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March 17, 2003

James Moran: Questions Remain

By Sam Francis

Does the Guinness Book of World Records have an entry for the politician fastest to apologize for Thought Crimes about ethnic issues?

I figured Sen. Trent Lott held the world championship in the apology Olympics. But now comes Rep. James Moran, who seems to have trounced even the Mississippi senator in the belly-crawl competition.

Mr. Moran's offense, as the world now knows, was to say that American Jews have played a large role in pushing the United States into the coming war with Iraq and thereby utter what is supposed to be unutterable about Jewish power and Jewish loyalty.

Specifically, what he said at a rally of religious opponents of the war in response to a Jewish woman who wondered why more Jews were not present, was "If it were not for the strong support of the Jewish community for this war with Iraq, we would not be doing this," and "The leaders of the Jewish community are influential enough that they could change the direction of where this is going, and I think they should."

Jewish leaders in and around his own constituency at once denounced him and, despite his immediate belly flop, demanded his resignation from office, as did the Washington Post.

Meanwhile, the Republicans, sniffing blood, paddled in to take a bite of Mr. Moran's flesh. The world's only Jewish Republican congressman, Rep. Eric Cantor, told a meeting of 150 Orthodox Jewish leaders that what Mr. Moran said was "reminiscent of the accusations contained in the Protocols of the Elders of Zion," a classic anti-Semitic forgery.

Of course Mr. Moran said nothing like that—any more than the hapless Washington bureaucrat who nearly lost his job a few years ago for using the word "niggardly" said anything racially offensive. Mr. Moran's critics either make the same kind of confusion, out of an obsession with their own persecution, or else are simply using the charge to score political points. 

What Mr. Moran actually said is more or less (though perhaps not literally) true.

Only a month before the Washington Post editorial page was blathering for his resignation, its news section carried on the front page (Feb. 9) a long story by reporter Robert Kaiser on how "Bush and Sharon [are] Nearly Identical on Mideast Policy." It showed how mainly (but not exclusively) Jewish neo-conservatives in the Bush administration have pressed for war with Iraq and how these same people share the agenda of Israeli Prime Minister Ariel Sharon's bellicose Likud party. "The Likudniks are really in charge now," a senior government official told Mr. Kaiser. Other observers agree.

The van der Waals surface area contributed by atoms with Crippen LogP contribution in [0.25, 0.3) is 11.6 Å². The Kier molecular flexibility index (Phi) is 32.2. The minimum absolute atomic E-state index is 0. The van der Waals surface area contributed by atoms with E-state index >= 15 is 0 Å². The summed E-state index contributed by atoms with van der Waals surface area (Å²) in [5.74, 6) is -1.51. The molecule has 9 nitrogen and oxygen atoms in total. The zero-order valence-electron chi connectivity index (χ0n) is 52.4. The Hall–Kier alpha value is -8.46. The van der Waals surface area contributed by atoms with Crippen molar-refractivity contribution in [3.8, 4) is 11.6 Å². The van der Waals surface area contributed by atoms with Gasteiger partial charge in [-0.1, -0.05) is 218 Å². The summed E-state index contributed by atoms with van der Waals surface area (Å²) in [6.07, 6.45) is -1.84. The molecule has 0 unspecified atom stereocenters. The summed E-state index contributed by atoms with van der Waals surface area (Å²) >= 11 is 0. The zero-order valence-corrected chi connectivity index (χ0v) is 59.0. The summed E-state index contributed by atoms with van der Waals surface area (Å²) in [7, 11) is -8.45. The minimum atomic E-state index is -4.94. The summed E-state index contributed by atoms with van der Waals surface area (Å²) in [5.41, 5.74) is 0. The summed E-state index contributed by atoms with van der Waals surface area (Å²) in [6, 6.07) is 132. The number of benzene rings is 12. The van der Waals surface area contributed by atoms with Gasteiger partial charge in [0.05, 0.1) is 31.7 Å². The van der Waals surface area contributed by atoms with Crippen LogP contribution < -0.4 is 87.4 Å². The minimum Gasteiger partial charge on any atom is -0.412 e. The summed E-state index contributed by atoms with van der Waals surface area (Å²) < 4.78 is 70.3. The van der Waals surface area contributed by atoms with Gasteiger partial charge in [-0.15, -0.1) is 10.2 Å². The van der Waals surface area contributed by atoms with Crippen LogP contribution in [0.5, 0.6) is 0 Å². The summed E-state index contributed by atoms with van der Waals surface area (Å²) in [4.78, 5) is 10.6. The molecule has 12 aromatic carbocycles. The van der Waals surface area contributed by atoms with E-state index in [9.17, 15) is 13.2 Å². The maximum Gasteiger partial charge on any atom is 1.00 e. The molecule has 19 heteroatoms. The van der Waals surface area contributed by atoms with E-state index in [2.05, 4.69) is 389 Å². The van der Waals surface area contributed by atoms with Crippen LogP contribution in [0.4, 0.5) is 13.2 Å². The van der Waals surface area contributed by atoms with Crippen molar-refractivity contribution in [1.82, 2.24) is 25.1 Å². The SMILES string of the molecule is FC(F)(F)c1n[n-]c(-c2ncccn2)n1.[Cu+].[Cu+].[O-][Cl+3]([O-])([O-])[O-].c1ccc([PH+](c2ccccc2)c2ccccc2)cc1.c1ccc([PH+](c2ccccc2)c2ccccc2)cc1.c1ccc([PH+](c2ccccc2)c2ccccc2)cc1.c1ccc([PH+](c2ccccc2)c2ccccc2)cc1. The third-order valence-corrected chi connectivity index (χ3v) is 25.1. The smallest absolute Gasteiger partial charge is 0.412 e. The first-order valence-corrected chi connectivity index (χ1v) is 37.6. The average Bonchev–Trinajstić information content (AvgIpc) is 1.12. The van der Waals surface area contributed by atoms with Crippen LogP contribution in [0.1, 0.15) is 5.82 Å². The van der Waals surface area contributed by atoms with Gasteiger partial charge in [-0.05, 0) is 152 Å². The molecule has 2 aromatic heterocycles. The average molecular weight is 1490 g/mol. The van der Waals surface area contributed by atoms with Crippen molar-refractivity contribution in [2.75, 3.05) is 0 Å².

Articles in The Nation by Jason Vest, the Los Angeles Times by political scientist Chalmers Johnson, and most recently in a hard-hitting and well-researched article in The American Conservative by Pat Buchanan, among several other pieces by major journalists and scholars, have all uncovered much the same facts.

When Tim Russert of NBC's "Meet the Press" asked his guest Richard Perle, a leading neo-con hawk who's chairman of the Defense Policy Board in the Pentagon, "Can you assure American viewers across our country that we're in this situation against Saddam Hussein and his removal for American security interests?" (as opposed to Israel's), then, as the Forward, the leading Jewish newspaper in the country, remarked last month, "the toothpaste is out of the tube."

None of this literally corroborates what Mr. Moran said about "the strong support of the Jewish community" for war with Iraq; the Bush Likudniks don't necessarily represent all (or even very many) American Jews, but, as Michelle Goldberg noted in an article on Salon.com last fall, "mainstream Jewish groups and leaders are now among the strongest supporters of an American invasion of Baghdad."

What Mr. Moran said was close enough to the truth not to be so ruinously "offensive" as his enemies are claiming.

And the Jewish leaders who started the stampede for Mr. Moran's resignation aren't mainly concerned about "anti-Semitism" anyway. What they don't like is his voting record on Israel.

As Ronald Halber, executive director of the Jewish Community Council of Washington, told the Post, the congressman's remarks were merely "the icing on the cake. Over the past several years, Congressman Moran has expressed a hostile tendency toward Israel. It has come up in his votes and in his statements."

Anti-Semitism is one thing, and a good reason to resign. Opposition to Israel, at least for Americans, isn't.

If American Jewish leaders, inside or outside the Bush administration, can't make that distinction and insist on using the charge of "anti-Semitism" simply to smear and silence all critics of Israel and our policies toward it, then there may be good reason to ask more and much harder questions about their real political and foreign policy agendas.


[Sam Francis [email him] is a nationally syndicated columnist. A selection of his columns, America Extinguished: Mass Immigration And The Disintegration Of American Culture, is now available from Americans For Immigration Control.]

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